The NAS Dilemma
My entire motivation for starting this blog was to help bridge the gap between what's happening with the online whisk(e)y community and what's actually happening in the business. There is no bigger divide between these two very different worlds than how each perceives "Non-Age Statement" whiskies, i.e. brands that don't provide a maturity statement. Without any information about the age of the whisk(e)y, companies are sometimes free to sell younger spirit at a higher price. I think one of the biggest misperceptions from whisk(e)y enthusiasts is that their personal distrust for these bottles resonates with a larger audience. My recent post about Black Maple Hill, for example, resulted in a few emails and some public discourse about my possible exaggeration of certain details – namely, was BMH really as hot of an item as I was making it out to be? Maybe I just wanted to push sales, despite the fact that I didn't have any to sell. There couldn't possibly be so much love for a whiskey that doesn't provide an age statement, nor a distillery of origin. That wouldn't make sense. When the internet whisk(e)y community has deemed it totally uncool to enjoy certain NAS bottles, how could the public possibly go against such strong sentiment?
NAS whiskies are not going away, however. While they anger those in search of complete transparency, they make complete business sense from the company's perspective. They can sell younger whisk(e)y for the exact same price as older whisk(e)y and people will happily pay it because they don't know the difference! If it didn't make complete business sense, Macallan single malt whisky wouldn't be transitioning their packaging to NAS color-coded selections. They are a gigantic brand and it would be the worse possible decision they could make if it really mattered. I know that sounds crazy to certain people, but you have to remember that, if this idea upsets you, you're very different from the large majority of the purchasing public – you actually care about this. I'm not saying this to upset anyone. I'm saying it because I work in a big liquor store and it's just part of my daily routine. I care about whisk(e)y, too. If I didn't, I wouldn't spend so much time writing this blog.
Some people care so much about whisk(e)y that the idea of actually enjoying a NAS bottle is forbidden. In some circles you can completely lose your credibility if you come out in favor of one. Personally, I think that's silly. There are many terrific whiskies that don't post an age statement and we'll just have to accept the fact that some people enjoy them. I really don't care either way – I'm not totally in favor of them and I'm not completely against them (I am against price gouging, however, which can happen with these). It's a case by case basis. I care about flavor and value, which I can assess from tasting a whisk(e)y and deciding if I think it's worth paying the price. Everyone has one simple tool they can employ if they don't like something: don't buy it. That's all you need to do. The problem for some, however, is that most people do buy these whiskies – in droves. Black Maple Hill is so hot right now that I'll sell out my monthly allocation in a day sometimes. Sixty bottles in twenty four hours. Granted, this trend isn't happening everywhere as some customers in other states have no trouble finding it, but it is happening at K&L and I'm just reporting what I'm experiencing.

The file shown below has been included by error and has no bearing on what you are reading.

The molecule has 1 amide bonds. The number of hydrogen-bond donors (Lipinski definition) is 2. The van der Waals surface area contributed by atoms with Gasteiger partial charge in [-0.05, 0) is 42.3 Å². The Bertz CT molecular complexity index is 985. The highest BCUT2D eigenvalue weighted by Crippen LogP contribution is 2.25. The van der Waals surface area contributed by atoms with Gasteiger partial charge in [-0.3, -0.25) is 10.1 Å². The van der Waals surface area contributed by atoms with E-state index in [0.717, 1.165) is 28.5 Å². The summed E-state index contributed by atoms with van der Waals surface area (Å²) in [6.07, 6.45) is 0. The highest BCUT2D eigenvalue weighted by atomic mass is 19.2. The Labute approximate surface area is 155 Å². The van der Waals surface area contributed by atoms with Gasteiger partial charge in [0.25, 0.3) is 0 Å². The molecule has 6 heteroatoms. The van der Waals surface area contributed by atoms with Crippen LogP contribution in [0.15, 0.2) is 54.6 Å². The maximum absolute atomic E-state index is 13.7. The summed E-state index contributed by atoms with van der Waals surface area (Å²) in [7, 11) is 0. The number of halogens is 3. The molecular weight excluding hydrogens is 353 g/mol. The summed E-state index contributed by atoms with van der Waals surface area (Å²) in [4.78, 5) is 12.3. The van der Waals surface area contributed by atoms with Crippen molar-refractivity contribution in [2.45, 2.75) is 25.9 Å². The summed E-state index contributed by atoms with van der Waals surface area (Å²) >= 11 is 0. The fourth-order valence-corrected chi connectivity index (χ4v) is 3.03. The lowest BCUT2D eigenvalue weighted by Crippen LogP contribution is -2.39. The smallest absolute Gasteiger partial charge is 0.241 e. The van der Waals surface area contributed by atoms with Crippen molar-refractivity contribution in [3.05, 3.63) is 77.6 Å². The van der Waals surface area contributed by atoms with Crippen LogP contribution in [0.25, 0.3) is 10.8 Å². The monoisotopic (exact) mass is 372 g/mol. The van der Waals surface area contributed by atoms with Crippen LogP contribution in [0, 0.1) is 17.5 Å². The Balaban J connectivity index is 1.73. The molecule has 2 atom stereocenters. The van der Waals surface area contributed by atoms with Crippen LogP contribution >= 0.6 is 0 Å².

People buy Black Maple Hill because they like it. They buy it because it's now hard to get. They buy it because some bar in downtown San Francisco uses it for their house cocktails. They buy it because it's cool. Whatever the reason, most people absolutely do not care that it's completely without an age statement. In fact, the idea that an age statement would change anything about this whiskey is completely beyond their ability to care. If I were to ask every customer whether they cared about that fact, they would likely say, "Does it still taste the same?" While we, the passionate, blog-following whisk(e)y faithful share our opinions about booze daily, the rest of the public continues to drink without doing much internet research. Word of mouth, trends, sales, and brand loyalty guide spirits sales at K&L, not blogs or message boards. As much as I wish the internet community could help push customers towards more esoteric and interesting products, it can only preach to those interested in listening. From my personal experience, most people aren't all that interested in listening – at least not to speeches about age statements and transparency.
That's not to say that they should listen either. Who are we to tell people what they should or shouldn't drink? However, when you're passionate about something it can be disappointing to find that other people don't care. I find it disappointing when people care too much about what I say concerning booze, just like I find it disappointing when people don't care enough. That's life, however. We're constantly bitching about what other people are doing. Here's one thing people are definitely doing: they're buying NAS whiskies. Whether you're alright with that or not, it's happening. Until that stops happening, companies are going to have a field day with it. If you don't like that, you know what you can do: get people to care (which I can tell you is extremely difficult) or don't buy them.